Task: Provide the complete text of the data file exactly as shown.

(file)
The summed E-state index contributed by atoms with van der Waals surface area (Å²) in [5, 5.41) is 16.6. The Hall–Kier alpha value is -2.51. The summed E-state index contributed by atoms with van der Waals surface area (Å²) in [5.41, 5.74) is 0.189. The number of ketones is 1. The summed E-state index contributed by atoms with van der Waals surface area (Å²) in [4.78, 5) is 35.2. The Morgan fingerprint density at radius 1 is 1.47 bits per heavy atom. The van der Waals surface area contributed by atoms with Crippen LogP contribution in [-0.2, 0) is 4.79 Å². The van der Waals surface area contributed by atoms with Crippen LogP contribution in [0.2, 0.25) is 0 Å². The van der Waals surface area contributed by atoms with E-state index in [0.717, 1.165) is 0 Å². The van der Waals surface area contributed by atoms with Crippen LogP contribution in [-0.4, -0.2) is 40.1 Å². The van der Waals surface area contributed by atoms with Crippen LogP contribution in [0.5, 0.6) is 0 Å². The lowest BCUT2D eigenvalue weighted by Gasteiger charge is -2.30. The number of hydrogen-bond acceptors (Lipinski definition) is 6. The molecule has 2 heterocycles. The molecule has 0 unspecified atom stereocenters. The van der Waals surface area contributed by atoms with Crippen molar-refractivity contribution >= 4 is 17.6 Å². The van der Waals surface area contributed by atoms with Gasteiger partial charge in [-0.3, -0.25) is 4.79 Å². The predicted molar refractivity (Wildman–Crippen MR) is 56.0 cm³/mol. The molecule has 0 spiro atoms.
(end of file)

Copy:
The summed E-state index contributed by atoms with van der Waals surface area (Å²) in [5, 5.41) is 16.6. The Hall–Kier alpha value is -2.51. The summed E-state index contributed by atoms with van der Waals surface area (Å²) in [5.41, 5.74) is 0.189. The number of ketones is 1. The summed E-state index contributed by atoms with van der Waals surface area (Å²) in [4.78, 5) is 35.2. The Morgan fingerprint density at radius 1 is 1.47 bits per heavy atom. The van der Waals surface area contributed by atoms with Crippen LogP contribution in [-0.2, 0) is 4.79 Å². The van der Waals surface area contributed by atoms with Crippen LogP contribution in [0.2, 0.25) is 0 Å². The van der Waals surface area contributed by atoms with E-state index in [0.717, 1.165) is 0 Å². The van der Waals surface area contributed by atoms with Crippen LogP contribution in [-0.4, -0.2) is 40.1 Å². The van der Waals surface area contributed by atoms with Crippen LogP contribution in [0.5, 0.6) is 0 Å². The lowest BCUT2D eigenvalue weighted by Gasteiger charge is -2.30. The number of hydrogen-bond acceptors (Lipinski definition) is 6. The molecule has 2 heterocycles. The molecule has 0 unspecified atom stereocenters. The van der Waals surface area contributed by atoms with Crippen molar-refractivity contribution >= 4 is 17.6 Å². The van der Waals surface area contributed by atoms with Gasteiger partial charge in [-0.3, -0.25) is 4.79 Å². The predicted molar refractivity (Wildman–Crippen MR) is 56.0 cm³/mol. The molecule has 0 spiro atoms.